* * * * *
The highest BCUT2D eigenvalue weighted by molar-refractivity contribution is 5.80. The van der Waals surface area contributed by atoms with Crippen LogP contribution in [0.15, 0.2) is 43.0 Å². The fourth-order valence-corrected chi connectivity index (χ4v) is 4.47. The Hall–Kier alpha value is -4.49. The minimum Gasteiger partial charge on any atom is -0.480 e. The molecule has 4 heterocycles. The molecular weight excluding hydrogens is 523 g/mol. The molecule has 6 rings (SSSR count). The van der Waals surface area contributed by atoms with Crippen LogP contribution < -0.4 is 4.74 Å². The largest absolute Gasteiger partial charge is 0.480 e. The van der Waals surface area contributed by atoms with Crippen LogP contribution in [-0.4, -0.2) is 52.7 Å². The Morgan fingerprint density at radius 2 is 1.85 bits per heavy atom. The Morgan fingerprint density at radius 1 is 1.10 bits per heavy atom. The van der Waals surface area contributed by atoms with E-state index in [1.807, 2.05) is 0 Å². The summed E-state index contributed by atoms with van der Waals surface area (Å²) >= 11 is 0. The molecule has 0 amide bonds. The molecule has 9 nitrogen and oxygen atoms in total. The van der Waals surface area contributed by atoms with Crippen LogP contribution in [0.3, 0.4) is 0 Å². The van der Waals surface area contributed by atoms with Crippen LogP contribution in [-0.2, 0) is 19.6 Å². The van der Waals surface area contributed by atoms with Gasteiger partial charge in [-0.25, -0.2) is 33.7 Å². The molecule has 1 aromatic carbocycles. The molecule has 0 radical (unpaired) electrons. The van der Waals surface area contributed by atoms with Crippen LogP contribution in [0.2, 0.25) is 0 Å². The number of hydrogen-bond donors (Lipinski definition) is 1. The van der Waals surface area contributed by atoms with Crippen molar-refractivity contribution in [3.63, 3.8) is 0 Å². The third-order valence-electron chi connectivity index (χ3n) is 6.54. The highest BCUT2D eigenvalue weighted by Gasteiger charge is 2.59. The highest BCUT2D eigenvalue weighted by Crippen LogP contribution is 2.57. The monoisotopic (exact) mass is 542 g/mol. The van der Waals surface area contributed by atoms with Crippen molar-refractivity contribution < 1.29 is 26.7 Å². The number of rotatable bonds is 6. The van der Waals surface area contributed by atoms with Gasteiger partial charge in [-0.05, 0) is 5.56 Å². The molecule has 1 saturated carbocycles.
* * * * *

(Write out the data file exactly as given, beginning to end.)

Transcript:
The highest BCUT2D eigenvalue weighted by molar-refractivity contribution is 5.80. The van der Waals surface area contributed by atoms with Crippen LogP contribution in [0.15, 0.2) is 43.0 Å². The fourth-order valence-corrected chi connectivity index (χ4v) is 4.47. The Hall–Kier alpha value is -4.49. The minimum Gasteiger partial charge on any atom is -0.480 e. The molecule has 4 heterocycles. The molecular weight excluding hydrogens is 523 g/mol. The molecule has 6 rings (SSSR count). The van der Waals surface area contributed by atoms with Crippen LogP contribution < -0.4 is 4.74 Å². The largest absolute Gasteiger partial charge is 0.480 e. The van der Waals surface area contributed by atoms with Crippen LogP contribution in [-0.4, -0.2) is 52.7 Å². The Morgan fingerprint density at radius 2 is 1.85 bits per heavy atom. The Morgan fingerprint density at radius 1 is 1.10 bits per heavy atom. The van der Waals surface area contributed by atoms with E-state index in [1.807, 2.05) is 0 Å². The summed E-state index contributed by atoms with van der Waals surface area (Å²) >= 11 is 0. The molecule has 0 amide bonds. The molecule has 9 nitrogen and oxygen atoms in total. The van der Waals surface area contributed by atoms with Crippen LogP contribution in [0.3, 0.4) is 0 Å². The van der Waals surface area contributed by atoms with Crippen LogP contribution in [-0.2, 0) is 19.6 Å². The van der Waals surface area contributed by atoms with Gasteiger partial charge in [-0.25, -0.2) is 33.7 Å². The molecule has 1 aromatic carbocycles. The molecule has 0 radical (unpaired) electrons. The van der Waals surface area contributed by atoms with Crippen LogP contribution in [0.2, 0.25) is 0 Å². The number of hydrogen-bond donors (Lipinski definition) is 1. The van der Waals surface area contributed by atoms with Crippen molar-refractivity contribution in [3.63, 3.8) is 0 Å². The third-order valence-electron chi connectivity index (χ3n) is 6.54. The highest BCUT2D eigenvalue weighted by Gasteiger charge is 2.59. The highest BCUT2D eigenvalue weighted by Crippen LogP contribution is 2.57. The monoisotopic (exact) mass is 542 g/mol. The van der Waals surface area contributed by atoms with Crippen molar-refractivity contribution < 1.29 is 26.7 Å². The number of rotatable bonds is 6. The van der Waals surface area contributed by atoms with Gasteiger partial charge in [-0.05, 0) is 5.56 Å². The molecule has 1 saturated carbocycles.